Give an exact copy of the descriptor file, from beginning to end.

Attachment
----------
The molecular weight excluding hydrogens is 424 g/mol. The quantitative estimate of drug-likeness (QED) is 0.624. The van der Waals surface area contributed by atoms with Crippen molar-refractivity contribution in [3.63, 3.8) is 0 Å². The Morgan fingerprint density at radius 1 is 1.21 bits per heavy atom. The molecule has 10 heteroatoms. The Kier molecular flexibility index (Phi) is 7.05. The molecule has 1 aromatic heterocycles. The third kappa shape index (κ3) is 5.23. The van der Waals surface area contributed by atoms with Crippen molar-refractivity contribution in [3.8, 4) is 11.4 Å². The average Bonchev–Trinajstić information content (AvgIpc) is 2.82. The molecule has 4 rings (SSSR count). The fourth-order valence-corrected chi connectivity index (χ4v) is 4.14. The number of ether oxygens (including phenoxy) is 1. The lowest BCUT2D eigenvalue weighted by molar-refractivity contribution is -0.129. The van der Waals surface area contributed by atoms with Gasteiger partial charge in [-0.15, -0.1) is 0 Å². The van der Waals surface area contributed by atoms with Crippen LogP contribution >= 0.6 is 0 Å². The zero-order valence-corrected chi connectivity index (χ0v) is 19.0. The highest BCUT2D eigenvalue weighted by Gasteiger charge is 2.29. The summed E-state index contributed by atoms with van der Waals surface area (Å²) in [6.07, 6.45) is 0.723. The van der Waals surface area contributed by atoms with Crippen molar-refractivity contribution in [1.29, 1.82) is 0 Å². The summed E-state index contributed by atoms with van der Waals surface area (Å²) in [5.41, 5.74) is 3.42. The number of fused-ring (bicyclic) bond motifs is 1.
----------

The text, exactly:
The molecular weight excluding hydrogens is 424 g/mol. The quantitative estimate of drug-likeness (QED) is 0.624. The van der Waals surface area contributed by atoms with Crippen molar-refractivity contribution in [3.63, 3.8) is 0 Å². The Morgan fingerprint density at radius 1 is 1.21 bits per heavy atom. The molecule has 10 heteroatoms. The Kier molecular flexibility index (Phi) is 7.05. The molecule has 1 aromatic heterocycles. The third kappa shape index (κ3) is 5.23. The van der Waals surface area contributed by atoms with Crippen molar-refractivity contribution in [3.8, 4) is 11.4 Å². The average Bonchev–Trinajstić information content (AvgIpc) is 2.82. The molecule has 4 rings (SSSR count). The fourth-order valence-corrected chi connectivity index (χ4v) is 4.14. The number of ether oxygens (including phenoxy) is 1. The lowest BCUT2D eigenvalue weighted by molar-refractivity contribution is -0.129. The van der Waals surface area contributed by atoms with Gasteiger partial charge in [-0.15, -0.1) is 0 Å². The van der Waals surface area contributed by atoms with Crippen LogP contribution >= 0.6 is 0 Å². The zero-order valence-corrected chi connectivity index (χ0v) is 19.0. The highest BCUT2D eigenvalue weighted by Gasteiger charge is 2.29. The summed E-state index contributed by atoms with van der Waals surface area (Å²) in [6.07, 6.45) is 0.723. The van der Waals surface area contributed by atoms with Crippen molar-refractivity contribution in [1.29, 1.82) is 0 Å². The summed E-state index contributed by atoms with van der Waals surface area (Å²) in [5.41, 5.74) is 3.42. The number of fused-ring (bicyclic) bond motifs is 1.